HomeOpinion & AnalysisColumnistsMilitary, councils have no business in politics

Military, councils have no business in politics


THE country’s rural district councils (RDCs) have reportedly pledged to get President Robert Mugabe 2,3 million votes in the next election, the most brazen and devious example of Zanu PF’s capture of State organs and weakening of institutions critical to the country’s development.

Comment: NewsDay Editor

It is our contention that RDCs have no business involving themselves in politics and should be working for the development of rural areas. But here, we have an example of a clique of people, who have got no clue what their mandate is.

If councillors want to campaign for Mugabe and Zanu PF, it is their business, but it becomes worrying when the Association of Rural District Councils (ARDC), congregate to say they are mobilising for a particular candidate.

This means they are negating what they are hired to do and engaging in partisan politics, which is an affront to both democracy and good governance.

We have no qualms about them campaigning for Mugabe, but they should not abuse council resources for selfish reasons. Councillors must be reminded that their organisation, if indeed is for the development of rural people, must be apolitical and stay away from making pronunciations about political parties.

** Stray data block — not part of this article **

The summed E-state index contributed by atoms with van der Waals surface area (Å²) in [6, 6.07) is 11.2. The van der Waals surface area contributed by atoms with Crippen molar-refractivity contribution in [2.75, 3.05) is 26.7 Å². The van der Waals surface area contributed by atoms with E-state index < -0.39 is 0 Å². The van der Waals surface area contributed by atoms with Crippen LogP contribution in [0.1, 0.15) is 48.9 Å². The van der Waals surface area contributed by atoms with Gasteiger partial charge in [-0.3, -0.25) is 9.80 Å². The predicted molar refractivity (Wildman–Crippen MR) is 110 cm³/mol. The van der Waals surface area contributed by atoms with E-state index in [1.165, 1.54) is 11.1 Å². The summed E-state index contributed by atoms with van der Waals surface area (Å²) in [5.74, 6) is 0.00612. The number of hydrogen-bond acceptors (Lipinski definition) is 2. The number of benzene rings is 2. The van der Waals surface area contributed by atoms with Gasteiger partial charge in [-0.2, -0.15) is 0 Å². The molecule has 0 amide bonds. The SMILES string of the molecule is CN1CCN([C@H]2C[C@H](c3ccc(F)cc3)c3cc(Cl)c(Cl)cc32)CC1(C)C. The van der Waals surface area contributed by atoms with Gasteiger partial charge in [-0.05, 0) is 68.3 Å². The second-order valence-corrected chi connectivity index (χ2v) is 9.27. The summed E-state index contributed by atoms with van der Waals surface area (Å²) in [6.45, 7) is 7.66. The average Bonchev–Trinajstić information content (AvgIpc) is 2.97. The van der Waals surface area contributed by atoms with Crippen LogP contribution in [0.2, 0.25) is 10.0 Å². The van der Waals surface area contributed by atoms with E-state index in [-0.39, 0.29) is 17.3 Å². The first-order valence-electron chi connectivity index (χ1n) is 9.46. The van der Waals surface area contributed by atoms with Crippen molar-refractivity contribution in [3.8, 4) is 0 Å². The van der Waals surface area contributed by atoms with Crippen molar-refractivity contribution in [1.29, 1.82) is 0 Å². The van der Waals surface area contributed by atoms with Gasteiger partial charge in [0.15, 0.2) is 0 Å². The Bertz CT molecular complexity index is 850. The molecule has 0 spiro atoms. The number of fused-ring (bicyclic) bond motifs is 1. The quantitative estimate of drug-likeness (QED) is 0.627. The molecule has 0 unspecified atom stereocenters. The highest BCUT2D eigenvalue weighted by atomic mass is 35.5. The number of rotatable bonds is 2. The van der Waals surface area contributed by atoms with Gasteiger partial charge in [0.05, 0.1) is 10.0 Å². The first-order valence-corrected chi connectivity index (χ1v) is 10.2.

Yes many of them are budding politicians, but must deliver service to the people. If any want to get involved into fulltime politics, then they must leave the soapbox afforded to them by ARDC and be open about their political ambitions, rather than being opportunists, who abuse platforms.

The RDCs pronouncements are just a microcosm of how Zanu PF has destroyed State organs to further its narrow and parochial agenda and whoever takes over from this government has their work cut out to ensure that State institutions are strengthened and serve Zimbabweans and not just one party.

It is regrettable that Zanu PF apparatchiks have been allowed to run roughshod over the Constitution, rule of law and human rights, as long as it serves the end of the party.

On another note, while in some countries it could be chilling to hear a commander of the army making clear pronouncements on political issues, in Zimbabwe this has become the norm.

Information minister Christopher Mushohwe has in the past warned the media to stay away from reporting on the military, we hope that he carries a message to the army that it has no business in civilian politics.

While, it is disingenuous for Mushohwe to say the media should stay away from covering the security forces, calling the military to stay away from politics is a legitimate call based on the Constitution.

The military has no role in civilian politics and if the army has to remain a professional force, then its commanders ought to extricate themselves from partisan political issues.

The conflation of the State and Zanu PF is a reason the country finds itself in this difficult situation, as narrow interests are often made to trump the nation’s.

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